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Comparison of H2SO4 and SO2 Abundances in the Venus Atmosphere Derived from Previous Radio Occultation Studies

Presentation #406.04 in the session Venus (Poster)

Published onOct 23, 2023
Comparison of H2SO4 and SO2 Abundances in the Venus Atmosphere Derived from Previous Radio Occultation Studies

Venus is an enigmatic world shrouded in a thick atmosphere composed predominantly of carbon dioxide. Within this complex atmospheric environment, sulfuric acid vapor forms a ca. 20 km thick cloud deck located between about 50 and 70 km altitude. Due to the increasing temperature at lower altitudes, H2SO4 evaporates and forms a haze layer extending to about 35 km. The latter is a strong absorber of radio waves as was observed in radio occultation measurements.

Radio occultation, a powerful remote sensing technique, has been employed to probe the vertical structure and composition of Venus’ atmosphere since the 1960s. By measuring the bending and attenuation of radio waves as they pass through the planet’s atmosphere, radio occultation allows to derive valuable information about temperature, pressure, density, and amount of sulfuric acid vapor and sulfur dioxide.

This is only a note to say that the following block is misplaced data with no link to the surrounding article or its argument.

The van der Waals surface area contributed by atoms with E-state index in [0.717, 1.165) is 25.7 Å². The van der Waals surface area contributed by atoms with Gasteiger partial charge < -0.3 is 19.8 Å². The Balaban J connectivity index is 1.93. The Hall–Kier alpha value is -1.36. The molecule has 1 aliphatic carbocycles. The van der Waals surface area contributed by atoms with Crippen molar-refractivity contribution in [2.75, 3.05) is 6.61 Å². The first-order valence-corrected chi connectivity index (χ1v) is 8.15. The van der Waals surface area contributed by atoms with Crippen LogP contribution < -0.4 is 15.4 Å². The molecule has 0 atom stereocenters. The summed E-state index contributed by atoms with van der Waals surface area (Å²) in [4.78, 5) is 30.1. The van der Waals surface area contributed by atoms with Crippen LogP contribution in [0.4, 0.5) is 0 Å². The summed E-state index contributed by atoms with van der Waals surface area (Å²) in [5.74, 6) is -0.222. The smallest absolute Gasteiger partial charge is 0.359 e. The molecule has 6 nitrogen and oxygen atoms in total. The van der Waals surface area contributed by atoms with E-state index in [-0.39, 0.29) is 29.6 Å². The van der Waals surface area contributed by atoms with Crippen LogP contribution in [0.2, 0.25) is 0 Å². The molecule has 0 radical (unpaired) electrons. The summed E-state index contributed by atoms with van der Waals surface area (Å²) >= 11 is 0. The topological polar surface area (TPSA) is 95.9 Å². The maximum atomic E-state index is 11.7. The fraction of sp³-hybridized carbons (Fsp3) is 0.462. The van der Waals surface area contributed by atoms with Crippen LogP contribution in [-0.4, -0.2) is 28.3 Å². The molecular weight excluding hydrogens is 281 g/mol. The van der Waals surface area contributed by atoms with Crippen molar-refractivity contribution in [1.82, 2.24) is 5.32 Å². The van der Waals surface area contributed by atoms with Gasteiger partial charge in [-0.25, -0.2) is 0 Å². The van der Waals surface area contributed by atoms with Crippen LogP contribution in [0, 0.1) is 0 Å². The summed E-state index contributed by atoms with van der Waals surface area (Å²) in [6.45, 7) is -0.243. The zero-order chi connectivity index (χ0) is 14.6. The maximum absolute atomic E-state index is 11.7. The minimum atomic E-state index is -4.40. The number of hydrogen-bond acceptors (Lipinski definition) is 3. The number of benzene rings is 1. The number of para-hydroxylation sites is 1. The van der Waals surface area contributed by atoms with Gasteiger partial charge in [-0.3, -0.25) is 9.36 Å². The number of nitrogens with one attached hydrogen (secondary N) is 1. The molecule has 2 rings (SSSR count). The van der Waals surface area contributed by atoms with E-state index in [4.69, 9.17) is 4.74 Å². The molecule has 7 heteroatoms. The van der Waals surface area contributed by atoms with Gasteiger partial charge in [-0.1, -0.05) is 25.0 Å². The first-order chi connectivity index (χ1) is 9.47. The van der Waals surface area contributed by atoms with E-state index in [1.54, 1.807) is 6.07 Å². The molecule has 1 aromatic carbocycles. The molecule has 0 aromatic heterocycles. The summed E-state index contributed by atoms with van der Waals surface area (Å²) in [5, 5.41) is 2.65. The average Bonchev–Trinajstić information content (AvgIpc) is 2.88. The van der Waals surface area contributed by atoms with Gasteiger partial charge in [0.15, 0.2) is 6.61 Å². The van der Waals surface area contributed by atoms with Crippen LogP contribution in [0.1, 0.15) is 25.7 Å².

First measurements of the H2SO4(g) mixing ratio using the radio occultation technique were carried out in 1967 with the Mariner V spacecraft. Two measurements were performed at the equatorial day side and nightside. Later, the Mariner 10 flyby on Venus in 1974 was used to conduct one radio occultation measurement at the equatorial region. In the years 1983/1984, the Venera 15/16 spacecrafts have provided attenuation profiles derived from radio signals at 5 cm wavelength. The first extended study covering a wide range of latitudes was performed with the Pioneer Venus mission between the years 1978 and 1992. In the early 1990s, sulfuric acid vapor profiles were derived simultaneously from X- and S-Band radio signals of the Magellan spacecraft. Similar to PVO, Venus Express has provided the H2SO4(g) mixing ratio from different latitudes and local times between the years 2006 and 2014.

We present, compare, and discuss the H2SO4(g) profiles calculated from the previous radio occultation measurements. For this purpose, the Mariner V RO measurements were translated into H2SO4(g) profiles using the published temperature, pressure, and attenuation profiles. The atmospheric profiles derived from the PVO mission were recalculated on the basis of improved orbit data. Based on a model atmosphere, we additionally present the degree of attenuation expected for the future EnVision RO measurements.

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